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USA Plymouth Gurdwara Sahib Opens Its Doors To The Community


1947-2014 (Archived)
Jun 17, 2004
Although only about 15 people attended Sunday’s open house at Gurdwara Sahib of Plymouth, those that did said they learned a lot about the Sikh faith.

“It was wonderful," said Mary Heid of Plymouth. “The more I learn about different religions, the more I believe they are similar.”

Heid belongs to the congregation of the First Presbyterian Church of Plymouth.

“I love that (Sikhs) say it doesn’t matter which religion you are as long as you have a path to God,” she said.

Other visitors came from Northville, Canton and Livonia. Attendance may have been smaller for a number of reasons including two previous events.

“A lot of people had said it was a great thing to have that community forum and they learned a lot, but they felt it was important to continue that dialogue," said Raman Singh, an organizer of the Gurdwara Sahib open house. “We thought actually inviting them to the gurdwara, the place of worship, they can meet a larger number of people in a casual setting.”

A community forum called Sikhism 101 was held the Jan. 6 at a Canton church, St. Thomas a’Becket. On Jan. 30, the Sahib Singh Sabha of Michigan in Canton hosted a well-attended open house. All the events are part of Sikh efforts to educate the community after an incident in which a kirpan fell from the clothes of aPlymouth-Canton Sikh fourth grader. A kirpan is one of five religious items worn by Sikhs who undergo a ritual similar to baptism. The kirpan, while shaped like a dagger, is considered a sword of peace; it is dull-bladed, kept in a sheath and intended to be worn under the clothes at all times as a reminder for the Sikh to be peaceful but to stand up for the defenseless.

The Plymouth-Canton School District announced that beginning Monday, Jan. 31, Sikh students would be allowed to wear their kirpans to school with certain conditions:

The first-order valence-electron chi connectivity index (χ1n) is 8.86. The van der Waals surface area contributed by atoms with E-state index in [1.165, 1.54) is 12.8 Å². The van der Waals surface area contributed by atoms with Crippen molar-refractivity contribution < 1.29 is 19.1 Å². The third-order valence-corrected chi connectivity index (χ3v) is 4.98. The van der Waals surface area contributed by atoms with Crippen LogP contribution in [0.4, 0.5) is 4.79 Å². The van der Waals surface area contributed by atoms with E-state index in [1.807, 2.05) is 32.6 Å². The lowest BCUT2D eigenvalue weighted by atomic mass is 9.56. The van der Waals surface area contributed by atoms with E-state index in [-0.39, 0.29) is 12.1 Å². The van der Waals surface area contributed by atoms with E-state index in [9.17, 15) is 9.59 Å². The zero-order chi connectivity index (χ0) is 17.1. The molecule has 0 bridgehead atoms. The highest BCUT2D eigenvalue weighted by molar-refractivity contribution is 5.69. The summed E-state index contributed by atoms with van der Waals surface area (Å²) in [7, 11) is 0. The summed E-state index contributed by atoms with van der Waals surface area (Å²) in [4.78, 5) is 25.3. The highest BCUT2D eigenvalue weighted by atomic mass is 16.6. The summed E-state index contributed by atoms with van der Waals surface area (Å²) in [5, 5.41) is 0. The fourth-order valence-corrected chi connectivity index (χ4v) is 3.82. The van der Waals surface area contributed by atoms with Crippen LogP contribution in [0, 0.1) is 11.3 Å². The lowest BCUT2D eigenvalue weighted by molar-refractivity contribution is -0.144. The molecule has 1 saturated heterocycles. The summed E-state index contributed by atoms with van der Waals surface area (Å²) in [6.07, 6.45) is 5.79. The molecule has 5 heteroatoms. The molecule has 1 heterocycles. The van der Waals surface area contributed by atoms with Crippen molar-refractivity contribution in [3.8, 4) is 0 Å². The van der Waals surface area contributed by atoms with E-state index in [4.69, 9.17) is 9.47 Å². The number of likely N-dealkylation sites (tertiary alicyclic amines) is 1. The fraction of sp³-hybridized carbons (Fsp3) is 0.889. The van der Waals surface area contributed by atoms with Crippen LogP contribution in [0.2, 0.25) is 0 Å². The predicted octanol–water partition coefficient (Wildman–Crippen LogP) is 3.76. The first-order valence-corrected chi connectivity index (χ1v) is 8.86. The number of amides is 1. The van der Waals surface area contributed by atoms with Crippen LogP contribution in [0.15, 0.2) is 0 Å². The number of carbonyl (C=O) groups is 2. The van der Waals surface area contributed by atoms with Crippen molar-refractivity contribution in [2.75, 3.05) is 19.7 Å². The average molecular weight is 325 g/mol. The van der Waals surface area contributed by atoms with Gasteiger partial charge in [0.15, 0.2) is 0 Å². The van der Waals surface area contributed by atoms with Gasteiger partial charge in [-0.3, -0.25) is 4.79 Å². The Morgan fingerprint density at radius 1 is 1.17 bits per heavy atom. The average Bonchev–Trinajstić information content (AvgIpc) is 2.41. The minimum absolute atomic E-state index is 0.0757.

* Any kirpan worn at school must be sewn inside a sheath in such a way that the blade would not be removable from the sheath.
* The blade of the kirpan would be restricted in length to no more than two and one-fourth inches.
* The blade of the kirpan must be dull.
* The kirpan cannot be worn outside clothing and cannot be visible in any way.
* Staff members will not conduct random searches; however, students who violate any of the conditions will be subject to discipline including prohibition of wearing the kirpan to school in the future.

“We met with representatives with the gurdwara in Canton several times. They really helped us try to understand their religion and their five articles of faith and, at baptism, they are expected to wear those articles on their person at all times,” said Frank Ruggirello, spokesman for the Plymouth-Canton Community Schools.

“Our lawyers have researched it, and because the United States government recognizes the kirpan as an article of faith, we believed that we had to make accommodations," he said. "It’s not just that, though. Sikhs are a large part of our community, and we felt it was important to come to an agreement that made sense to everybody, where we can keep children safe but also help them keep their religious commitments.”

Ruggirello said that the district’s plan for kirpan enforcement is similar to the cell phone policy. Students are allowed to carry cell phones, but if a teacher sees one, students are disciplined.

Amarjeet Kaur, 47, of Northville, said she was glad to see non-Sikh people attend the open house. She said the more people know about the Sikh religion the better, because people fear what they do not understand.

Kaur and her family went through an incident last April with her son, a middle school student and a baptized Sikh. His kirpan was exposed after his shirt shifted while the boy was carrying a trombone and a large book bag, Kaur said. The janitor who saw it asked about it and brought the boy to the principal’s office, she said.